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42 Wake Forest L. Rev. 1087 (2007)
Sex Crimes and Sexual Miscues: The Need for a Clearer Line between Forcible Rape and Nonconsensual Sex

handle is hein.journals/wflr42 and id is 1095 raw text is: SEX CRIMES AND SEXUAL MISCUES: THE NEED FOR
Meredith J. Duncan*
Modern changes to forcible rape statutes have resulted in broad
statutes that criminalize widely varying sexual misconduct. Under
these statutes, a forcible rapist can range anywhere from a stranger
who violently secured sexual intercourse to a person who engaged in
what was initially consensual sex, but whose partner withdrew that
consent postcoitus. More precise stratification of sex crime statutes
is necessary in order to identify clearly the line between rape and
nonconsensual sex. As careful consideration of criminal law theory
establishes a significant difference between forcible rape and
nonconsensual sex, statutes that criminalize these acts should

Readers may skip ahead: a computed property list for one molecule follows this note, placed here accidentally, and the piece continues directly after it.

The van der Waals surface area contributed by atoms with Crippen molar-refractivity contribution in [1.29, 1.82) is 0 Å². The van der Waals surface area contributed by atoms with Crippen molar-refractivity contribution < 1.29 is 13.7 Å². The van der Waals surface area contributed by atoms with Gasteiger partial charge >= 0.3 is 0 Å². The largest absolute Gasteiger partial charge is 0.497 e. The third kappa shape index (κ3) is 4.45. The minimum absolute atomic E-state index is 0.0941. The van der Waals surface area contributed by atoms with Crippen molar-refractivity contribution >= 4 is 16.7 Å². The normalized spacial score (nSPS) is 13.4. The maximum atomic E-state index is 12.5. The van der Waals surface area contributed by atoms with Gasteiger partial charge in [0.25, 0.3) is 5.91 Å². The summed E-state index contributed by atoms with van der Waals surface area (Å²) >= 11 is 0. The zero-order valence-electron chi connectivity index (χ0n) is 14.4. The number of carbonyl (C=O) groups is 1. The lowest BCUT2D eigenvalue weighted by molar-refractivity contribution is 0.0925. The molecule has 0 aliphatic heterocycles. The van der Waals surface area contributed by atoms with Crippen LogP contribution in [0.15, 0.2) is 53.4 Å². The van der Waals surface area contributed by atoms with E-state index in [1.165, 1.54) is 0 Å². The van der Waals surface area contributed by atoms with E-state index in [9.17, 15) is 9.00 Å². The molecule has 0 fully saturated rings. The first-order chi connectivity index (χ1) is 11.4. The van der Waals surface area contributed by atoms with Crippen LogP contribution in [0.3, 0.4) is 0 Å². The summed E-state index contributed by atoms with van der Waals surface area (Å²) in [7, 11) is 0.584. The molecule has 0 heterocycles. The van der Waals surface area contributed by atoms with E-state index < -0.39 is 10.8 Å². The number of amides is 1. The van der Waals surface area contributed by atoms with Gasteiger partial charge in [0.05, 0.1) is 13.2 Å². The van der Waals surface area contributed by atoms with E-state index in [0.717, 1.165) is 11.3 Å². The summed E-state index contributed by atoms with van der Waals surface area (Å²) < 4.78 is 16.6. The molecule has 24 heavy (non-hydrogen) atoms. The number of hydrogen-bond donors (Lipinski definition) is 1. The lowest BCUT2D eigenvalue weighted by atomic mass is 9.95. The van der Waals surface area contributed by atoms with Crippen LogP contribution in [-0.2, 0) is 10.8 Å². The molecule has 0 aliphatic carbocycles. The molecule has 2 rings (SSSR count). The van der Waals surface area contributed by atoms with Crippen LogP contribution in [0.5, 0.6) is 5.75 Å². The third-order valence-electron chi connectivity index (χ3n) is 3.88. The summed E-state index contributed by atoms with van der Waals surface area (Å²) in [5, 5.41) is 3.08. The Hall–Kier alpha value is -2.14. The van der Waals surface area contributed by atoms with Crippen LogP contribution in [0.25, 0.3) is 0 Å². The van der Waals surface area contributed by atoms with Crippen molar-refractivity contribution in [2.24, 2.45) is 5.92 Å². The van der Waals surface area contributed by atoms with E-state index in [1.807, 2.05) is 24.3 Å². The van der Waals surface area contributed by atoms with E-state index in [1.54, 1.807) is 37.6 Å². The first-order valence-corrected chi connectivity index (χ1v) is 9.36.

fashion distinct punishments and remedies appropriate to each
offense.  This Article considers modern rape law       reforms and
suggests additional modifications to sex crime statutes to provide
the necessary distinction in the identification and punishment of
forcible rapists and nonconsensual sex offenders.
Rape is a heinous crime. Physical and psychological damages
are widely known. But is all rape equal? Consider the following
scenario: Walter and Amber are adult friends who occasionally
choose to be sexually intimate with each other. They have both been
* George Butler Research Professor of Law, University of Houston Law
Center; Straus Distinguished Visiting Professor of Law, Pepperdine University
School of Law; J.D., University of Houston Law Center; B.A., Northwestern
University. Thanks to all who read various drafts of this Article and provided
me with invaluable suggestions. I am particularly grateful for the comments of
my colleagues David R. Dow, Ronald Turner, Sandra Guerra Thompson, Gerry
Moohr, Nancy Rapoport, and Marcilynn Burke. Special thanks to Dorothy
Brown, Michele Goodwin, Song Richardson, Njeri Mathis-Rutledge, and all
other participants of the 2007 Mid-Atlantic People of Color Conference, at
which I presented this Article as a work-in-progress. Thanks also to Curtis
Duncan, Stacey Bond, and Katherine Cabaniss for their invaluable support.
Finally, a special thank you for the fine research assistance and support of Beth
Lloyd, Brian Ensigmann, Jeanice Dawes, Christopher Dykes, and the
University of Houston Law Foundation.


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